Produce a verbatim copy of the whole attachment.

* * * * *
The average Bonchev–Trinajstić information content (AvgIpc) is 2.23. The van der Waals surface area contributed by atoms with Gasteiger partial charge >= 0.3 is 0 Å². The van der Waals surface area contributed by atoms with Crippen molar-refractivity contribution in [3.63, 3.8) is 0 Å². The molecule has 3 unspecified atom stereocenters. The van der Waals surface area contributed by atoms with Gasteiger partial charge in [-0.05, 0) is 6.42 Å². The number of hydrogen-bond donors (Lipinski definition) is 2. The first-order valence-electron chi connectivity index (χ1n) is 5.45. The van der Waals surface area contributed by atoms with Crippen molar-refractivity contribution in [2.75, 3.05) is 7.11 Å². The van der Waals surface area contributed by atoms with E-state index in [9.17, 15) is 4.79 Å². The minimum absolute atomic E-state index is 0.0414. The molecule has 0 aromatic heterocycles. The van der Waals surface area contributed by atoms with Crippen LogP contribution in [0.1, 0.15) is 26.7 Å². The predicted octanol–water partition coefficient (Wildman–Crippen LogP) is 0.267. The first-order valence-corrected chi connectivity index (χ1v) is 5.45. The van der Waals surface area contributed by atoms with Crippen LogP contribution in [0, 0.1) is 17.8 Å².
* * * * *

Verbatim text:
The average Bonchev–Trinajstić information content (AvgIpc) is 2.23. The van der Waals surface area contributed by atoms with Gasteiger partial charge >= 0.3 is 0 Å². The van der Waals surface area contributed by atoms with Crippen molar-refractivity contribution in [3.63, 3.8) is 0 Å². The molecule has 3 unspecified atom stereocenters. The van der Waals surface area contributed by atoms with Gasteiger partial charge in [-0.05, 0) is 6.42 Å². The number of hydrogen-bond donors (Lipinski definition) is 2. The first-order valence-electron chi connectivity index (χ1n) is 5.45. The van der Waals surface area contributed by atoms with Crippen molar-refractivity contribution in [2.75, 3.05) is 7.11 Å². The van der Waals surface area contributed by atoms with E-state index in [9.17, 15) is 4.79 Å². The minimum absolute atomic E-state index is 0.0414. The molecule has 0 aromatic heterocycles. The van der Waals surface area contributed by atoms with Crippen LogP contribution in [0.1, 0.15) is 26.7 Å². The predicted octanol–water partition coefficient (Wildman–Crippen LogP) is 0.267. The first-order valence-corrected chi connectivity index (χ1v) is 5.45. The van der Waals surface area contributed by atoms with Crippen LogP contribution in [0, 0.1) is 17.8 Å².